But not Burnsville. The city is dissatisfied with its energy bills since installing its system in 2010. It has hired experts to retool it.
A multimillion-dollar investment in geothermal heating and cooling systems is paying big dividends in the renovation of several suburban ice rinks around the Twin Cities.
In Woodbury, the city credits its new system for $100,000 in annual energy savings at the Bielenberg Ice Arena.
Eagan’s natural gas bill has dropped from $68,000 in 2009 to $6,100 in 2012 since the installation of the new geothermal system in its ice rink in 2010.
Brooklyn Park is saving as much as $90,000 a year.
Burnsville, however, is not satisfied with energy savings from the geothermal system it installed in its 38-year-old ice arena in 2010.
It spent $5 million on a rink renovation that included geothermal, expecting to save up to $75,000 a year on natural gas and electric bills for heating the building and making ice.
After three years of operations, the arena has cut natural gas consumption by 80 percent for an annual savings of $30,000. But electric bills have gone up, in part because electric rates have risen, leaving the city well below the savings projected by the system designer.
Eagan, Woodbury and Brooklyn Park all had guaranteed energy-saving performance agreements with their contractors. Burnsville, on the other hand, chose not to pay an annual premium for a savings guarantee from contractor Harty Mechanical of Austin.
Eagan, for example, paid $35,000 the first year and will pay $39,000 next year to Harris Companies of St. Paul, which installed the system. The contractor will monitor the energy use, repair or replace anything that goes wrong, and pay the city the difference if the energy savings projections are not reached.
“There is real value in having somebody monitoring this so we can get quantifiable information,” said Cheryl Mesko, Eagan’s superintendent of operations. The city collected $700 the first year when savings were not as high as Harris projected.
Burnsville, however, chose instead to install the system and see how it performed and then fine-tune it if necessary, said Burnsville Parks and Recreation Director Terry Schultz. “We said we will wait and see how it turns out. We have always known this [retooling] might be needed but we didn’t want to go to this extent if we didn’t have to.”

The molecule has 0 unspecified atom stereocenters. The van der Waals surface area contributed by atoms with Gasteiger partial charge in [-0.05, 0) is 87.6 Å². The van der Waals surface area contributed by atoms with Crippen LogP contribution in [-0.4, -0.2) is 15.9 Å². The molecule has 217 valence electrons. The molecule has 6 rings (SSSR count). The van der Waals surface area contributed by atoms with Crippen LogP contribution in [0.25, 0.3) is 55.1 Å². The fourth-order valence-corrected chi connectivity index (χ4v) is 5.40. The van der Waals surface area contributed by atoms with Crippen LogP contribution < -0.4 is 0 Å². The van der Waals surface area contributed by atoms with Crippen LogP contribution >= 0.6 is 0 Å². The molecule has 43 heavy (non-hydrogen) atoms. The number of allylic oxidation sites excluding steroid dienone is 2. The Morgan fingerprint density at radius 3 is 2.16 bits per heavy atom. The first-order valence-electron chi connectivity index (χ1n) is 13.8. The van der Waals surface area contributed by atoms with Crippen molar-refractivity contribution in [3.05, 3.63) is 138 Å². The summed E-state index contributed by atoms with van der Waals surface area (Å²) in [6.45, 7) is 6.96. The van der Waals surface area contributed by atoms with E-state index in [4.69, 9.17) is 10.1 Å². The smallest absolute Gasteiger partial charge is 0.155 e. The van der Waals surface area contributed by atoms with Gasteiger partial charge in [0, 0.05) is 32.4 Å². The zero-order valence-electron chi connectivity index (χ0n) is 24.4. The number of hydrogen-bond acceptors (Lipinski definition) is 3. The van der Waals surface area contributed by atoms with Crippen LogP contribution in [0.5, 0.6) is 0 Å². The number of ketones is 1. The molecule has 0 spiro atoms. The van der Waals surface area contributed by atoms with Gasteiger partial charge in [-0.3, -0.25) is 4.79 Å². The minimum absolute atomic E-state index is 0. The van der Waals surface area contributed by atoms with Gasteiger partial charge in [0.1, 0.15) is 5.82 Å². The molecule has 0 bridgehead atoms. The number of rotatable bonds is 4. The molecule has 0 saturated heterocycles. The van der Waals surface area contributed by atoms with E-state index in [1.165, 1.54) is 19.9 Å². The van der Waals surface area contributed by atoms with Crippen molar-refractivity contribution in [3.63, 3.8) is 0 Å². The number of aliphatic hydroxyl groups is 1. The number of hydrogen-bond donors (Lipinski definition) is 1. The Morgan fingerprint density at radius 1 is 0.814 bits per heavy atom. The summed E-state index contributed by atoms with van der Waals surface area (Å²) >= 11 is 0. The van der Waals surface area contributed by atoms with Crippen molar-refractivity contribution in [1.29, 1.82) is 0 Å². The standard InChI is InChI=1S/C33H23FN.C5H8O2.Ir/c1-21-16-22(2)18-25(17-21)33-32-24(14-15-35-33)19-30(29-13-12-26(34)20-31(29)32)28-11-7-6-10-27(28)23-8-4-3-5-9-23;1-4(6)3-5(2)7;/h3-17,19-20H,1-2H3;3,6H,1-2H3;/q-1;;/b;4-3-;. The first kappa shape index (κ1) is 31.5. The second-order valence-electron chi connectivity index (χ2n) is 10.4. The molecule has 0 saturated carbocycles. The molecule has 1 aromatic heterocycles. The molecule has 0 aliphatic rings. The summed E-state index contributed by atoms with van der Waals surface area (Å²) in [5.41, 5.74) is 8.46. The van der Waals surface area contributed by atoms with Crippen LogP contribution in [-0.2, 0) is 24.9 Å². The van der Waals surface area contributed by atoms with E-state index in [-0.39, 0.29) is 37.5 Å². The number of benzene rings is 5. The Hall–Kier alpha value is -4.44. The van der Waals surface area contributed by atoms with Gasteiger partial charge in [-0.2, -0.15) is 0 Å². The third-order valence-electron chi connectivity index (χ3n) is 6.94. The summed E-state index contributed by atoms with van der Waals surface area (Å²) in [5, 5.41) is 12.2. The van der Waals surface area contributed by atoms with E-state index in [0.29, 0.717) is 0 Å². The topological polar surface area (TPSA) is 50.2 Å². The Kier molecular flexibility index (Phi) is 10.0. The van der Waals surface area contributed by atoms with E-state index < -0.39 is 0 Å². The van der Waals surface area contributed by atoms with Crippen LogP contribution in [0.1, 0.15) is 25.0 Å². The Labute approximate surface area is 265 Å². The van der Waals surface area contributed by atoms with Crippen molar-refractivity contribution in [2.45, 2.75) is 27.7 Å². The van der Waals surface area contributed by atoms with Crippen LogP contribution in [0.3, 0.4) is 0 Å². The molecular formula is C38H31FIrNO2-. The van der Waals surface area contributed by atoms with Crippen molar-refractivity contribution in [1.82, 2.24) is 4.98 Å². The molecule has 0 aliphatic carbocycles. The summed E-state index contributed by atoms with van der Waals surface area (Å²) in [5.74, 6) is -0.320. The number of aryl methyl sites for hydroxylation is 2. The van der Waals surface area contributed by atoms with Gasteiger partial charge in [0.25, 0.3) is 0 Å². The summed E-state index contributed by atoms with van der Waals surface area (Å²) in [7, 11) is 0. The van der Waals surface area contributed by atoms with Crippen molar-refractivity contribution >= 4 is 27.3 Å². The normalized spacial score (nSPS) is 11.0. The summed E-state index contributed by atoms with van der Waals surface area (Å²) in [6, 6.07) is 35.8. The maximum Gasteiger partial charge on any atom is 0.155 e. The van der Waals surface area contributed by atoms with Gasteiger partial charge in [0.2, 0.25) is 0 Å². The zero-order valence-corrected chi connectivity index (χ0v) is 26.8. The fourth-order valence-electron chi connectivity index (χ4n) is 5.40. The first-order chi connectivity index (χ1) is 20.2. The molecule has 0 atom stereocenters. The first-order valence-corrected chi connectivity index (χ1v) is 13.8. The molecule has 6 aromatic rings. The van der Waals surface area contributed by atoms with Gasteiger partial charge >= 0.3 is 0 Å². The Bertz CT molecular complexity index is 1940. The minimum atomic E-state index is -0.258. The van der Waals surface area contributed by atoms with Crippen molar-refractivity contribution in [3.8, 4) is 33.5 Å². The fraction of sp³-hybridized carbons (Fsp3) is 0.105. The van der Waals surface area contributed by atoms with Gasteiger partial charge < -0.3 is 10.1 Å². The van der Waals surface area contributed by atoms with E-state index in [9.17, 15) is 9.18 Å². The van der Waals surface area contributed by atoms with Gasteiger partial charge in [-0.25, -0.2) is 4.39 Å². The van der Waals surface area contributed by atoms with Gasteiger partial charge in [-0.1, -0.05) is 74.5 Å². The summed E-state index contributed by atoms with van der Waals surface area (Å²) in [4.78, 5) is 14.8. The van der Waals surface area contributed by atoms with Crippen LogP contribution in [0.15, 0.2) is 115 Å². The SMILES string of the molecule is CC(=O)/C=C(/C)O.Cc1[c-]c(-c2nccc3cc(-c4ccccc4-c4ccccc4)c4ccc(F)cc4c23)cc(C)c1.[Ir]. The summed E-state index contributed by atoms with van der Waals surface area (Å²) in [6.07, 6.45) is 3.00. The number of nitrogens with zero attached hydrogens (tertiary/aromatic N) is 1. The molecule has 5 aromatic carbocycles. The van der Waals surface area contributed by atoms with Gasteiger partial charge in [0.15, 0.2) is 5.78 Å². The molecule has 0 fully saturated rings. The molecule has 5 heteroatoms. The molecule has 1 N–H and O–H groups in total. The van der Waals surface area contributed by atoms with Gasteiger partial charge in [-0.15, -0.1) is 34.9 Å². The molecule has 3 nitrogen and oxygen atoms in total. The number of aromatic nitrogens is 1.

Woodbury added geothermal in 2009 at a cost of $2.4 million. The system serves two ice sheets and an inflated dome, said Bob Klatt, parks and recreation director.
Eagan’s $3.9 million project did not help with electric costs — they actually have grown from $103,000 in 2009 to $135,000 in 2012. But the payoff in natural gas was so big that Eagan is satisfied with the system and the savings, Mesko said.
Brooklyn Park is likewise happy with the geothermal system it installed for two ice rinks at a cost of $4.6 million in 2009, said Steve Lawrence, central service superintendent for Brooklyn Park.
“The contract we signed stipulated we had to receive a minimum of $60,000 in savings annually in order to feel successful,” Lawrence said. “If we did not realize the savings they would write us a check. Much to our delight, our savings have been ranging from $70,000 and $90,000.”
Burnsville does not know why its geothermal system is under-delivering on energy savings.
Hoping more savings can be achieved, the city has hired Apex Arena Solutions of Coon Rapids for $18,500 to diagnose problems and fine-tune system controls.
Dakota Electric has agreed to pay $13,800 of the $18,500 for the fine tuning. The city’s share will not exceed $5,000.
Burnsville expects to learn something by mid December.
Scott Ward, co-owner of Stevens Engineers of Hudson, Wis., which designed the geothermal system for Burnsville and projected $70,000 to $75,000 energy savings, said he is confident the Apex analysis will improve the energy savings. “We stand by our design,” Ward said. “We strongly feel that they will meet the energy projections in the next year.”
Laurie Blake • 952-746-3287